The Poor Clares: The lost art of fatherhood
Too often in our modern day, the irreplaceable role of the father in a family has been ignored, downplayed or denied. Too many children have grown up without knowing their father, or with a father who is, sadly, neglectful of his responsibilities.
Some people focus exclusively or entirely on the role of the mother in the raising of children. But God had something very different in mind when He created the first man and woman and said to them, "Be fruitful and multiply."
The first task which God entrusted to Adam after his creation in the Book of Genesis was that of caregiver. And this role has been entrusted to every man since.
God has created men to be focused on purposeful activity, on making things, formulating ideas and goals, and bringing them to completion. This is true in their chosen field of interest, in the work they do. But this focus is most perfectly fulfilled in striving for the ultimate goal: eternal life in Heaven.
For most men, whom God has called to marriage, the key position has been given to serve as father and leader of his family. In the close-knit circle of the family, a father is to be a reflection of Christ, the Head of the Church. Here he lives out his call to be a caregiver according to the Divine Plan.
As husband and father, the man is the protector of his family. He supports his wife and children by laboring for them. Through his own exertion and the "sweat of his brow," in imitation of Christ, Who gave Himself for us, he pours out his own self on their behalf. He is responsible for guarding and defending his family not only against material deprivations, but against the wiles of the Enemy and the snares of sin. The father, through his own example of a virtuous life, does much to provide for the spiritual needs of his family. As an image of God the Father, a man can use his natural talents of guiding and cultivating to bring to fruition the seeds of grace which have been planted within his family by Our Lord.
What greater goal could there be than to lead your family to the very gates of Heaven?
The more intimate a man's own relationship with Our Lord, the more he will succeed in fulfilling this great mission.
It is obvious then, once we unpack these responsibilities, that a father is an essential figure in the family. And it follows that when these needs have not been met in the family, there is a deprivation and even a wound that causes much pain.
I once heard a story from a priest that illustrates this fact. He recounted that he had met a religious sister who worked in prison ministry. One year, shortly before Mother's Day, she brought some Mother's Day cards for the inmates in case they would like to write to their mothers. Not sure how this would be received, she was happily surprised that all the cards were quickly snatched up. Having more time to prepare, she ordered plenty of cards for Father's Day, expecting similar results. Not a single Father's Day card was sent.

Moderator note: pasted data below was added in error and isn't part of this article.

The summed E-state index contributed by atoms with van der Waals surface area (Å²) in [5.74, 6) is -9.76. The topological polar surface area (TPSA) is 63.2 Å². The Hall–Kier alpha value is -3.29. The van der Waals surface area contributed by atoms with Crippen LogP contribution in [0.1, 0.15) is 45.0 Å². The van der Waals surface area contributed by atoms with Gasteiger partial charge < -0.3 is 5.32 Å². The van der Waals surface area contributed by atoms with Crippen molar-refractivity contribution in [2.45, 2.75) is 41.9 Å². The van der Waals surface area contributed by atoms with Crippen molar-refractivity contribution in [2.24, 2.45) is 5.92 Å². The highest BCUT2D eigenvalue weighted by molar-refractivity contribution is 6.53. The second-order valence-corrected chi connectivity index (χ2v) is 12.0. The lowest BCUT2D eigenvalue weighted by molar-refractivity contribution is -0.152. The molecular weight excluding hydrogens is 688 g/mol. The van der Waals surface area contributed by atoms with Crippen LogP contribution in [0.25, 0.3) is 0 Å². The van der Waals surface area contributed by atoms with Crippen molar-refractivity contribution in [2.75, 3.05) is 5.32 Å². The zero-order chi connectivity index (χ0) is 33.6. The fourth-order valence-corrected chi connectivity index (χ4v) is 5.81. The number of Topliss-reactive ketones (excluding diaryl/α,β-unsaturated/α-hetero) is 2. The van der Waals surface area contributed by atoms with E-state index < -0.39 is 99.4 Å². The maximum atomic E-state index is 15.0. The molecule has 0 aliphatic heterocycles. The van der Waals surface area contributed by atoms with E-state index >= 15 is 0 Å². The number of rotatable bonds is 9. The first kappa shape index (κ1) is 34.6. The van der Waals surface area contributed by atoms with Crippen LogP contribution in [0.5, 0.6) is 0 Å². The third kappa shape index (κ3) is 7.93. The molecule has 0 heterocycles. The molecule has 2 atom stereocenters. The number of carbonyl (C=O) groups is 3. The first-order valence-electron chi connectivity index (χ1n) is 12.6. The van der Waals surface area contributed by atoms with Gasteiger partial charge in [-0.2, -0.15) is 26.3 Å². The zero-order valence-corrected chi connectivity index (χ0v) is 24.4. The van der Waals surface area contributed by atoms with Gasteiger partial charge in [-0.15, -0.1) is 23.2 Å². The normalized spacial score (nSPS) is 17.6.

Think about that.
These men were in prison for a variety of crimes. Many of them probably came from deprived or abusive backgrounds. They still had a love and respect for their mothers, regardless of what had happened in the past. But a similar respect for their fathers was missing.
Why the difference? The answer can be found in what the lack of fatherhood means in the eyes of a child.
From the first moment of conception, a child is intimately united to his or her mother. They are literally "one" for the nine months prior to birth. They are so closely connected as the mother provides for the child's nourishment and every need.
At birth, an infant is extremely self-centered. The focus is entirely on his own needs and wants. The mother continues to be really an extension of self for the child, an almost indistinguishable source of love and care.
Who is the first "other" whom the child learns to love, outside this mother/child bond? The father. The child learns that there is another human being who loves him, protects him and cares for him. He learns to move beyond himself, and to love and trust this person as his father.
Because God has chosen to reveal Himself to us as Father, here too in this budding familial relationship, the child finds his first and deepest experiences of the love of the Eternal Father.
What happens when this love is not returned, when this trust is not affirmed? The child's capacity to give of himself to another and to enter into loving relationships with others is damaged. There is a gap between the child and his own security, and most sadly, between the child and a true image of God's love.
A fatherless society quickly becomes a godless society. But it doesn't have to end this way. Fatherhood is not dead, only under attack. Being a good father is not impossible, only challenging.
Let us pray that all fathers come to realize the vital importance of their unique role in the lives of their children. Let us ask the Eternal Father for the graces needed for men to live out this awesome and indispensable vocation.
Sister Marie Thérèse of the Divine Child Jesus is professed with the Poor Clare Nuns of Perpetual Adoration St. Joseph Monastery in Charlotte. Learn more about the local community of Poor Clares and subscribe to their newsletter by going online to www.stjosephmonastery.com.
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FROM THE PASTORS
Read and listen to homilies posted regularly by pastors at parishes within the Diocese of Charlotte:
- Fr. Frank Cancro at Queen of the Apostles
- Fr. Patrick Earl at St. Peter in Charlotte
- Fr. John Eckert at St. John the Baptist in Tryon
- Fr. Timothy Reid at St. Ann in Charlotte
- Fr. Benjamin Roberts at Our Lady of Lourdes in Monroe
- Fr. Patrick Winslow at St. Thomas Aquinas in Charlotte
- Watch full Masses live and on demand, listen to homilies and reflections from Sacred Heart Church in Salisbury
- Listen to homilies from St. William Catholic Church in Murphy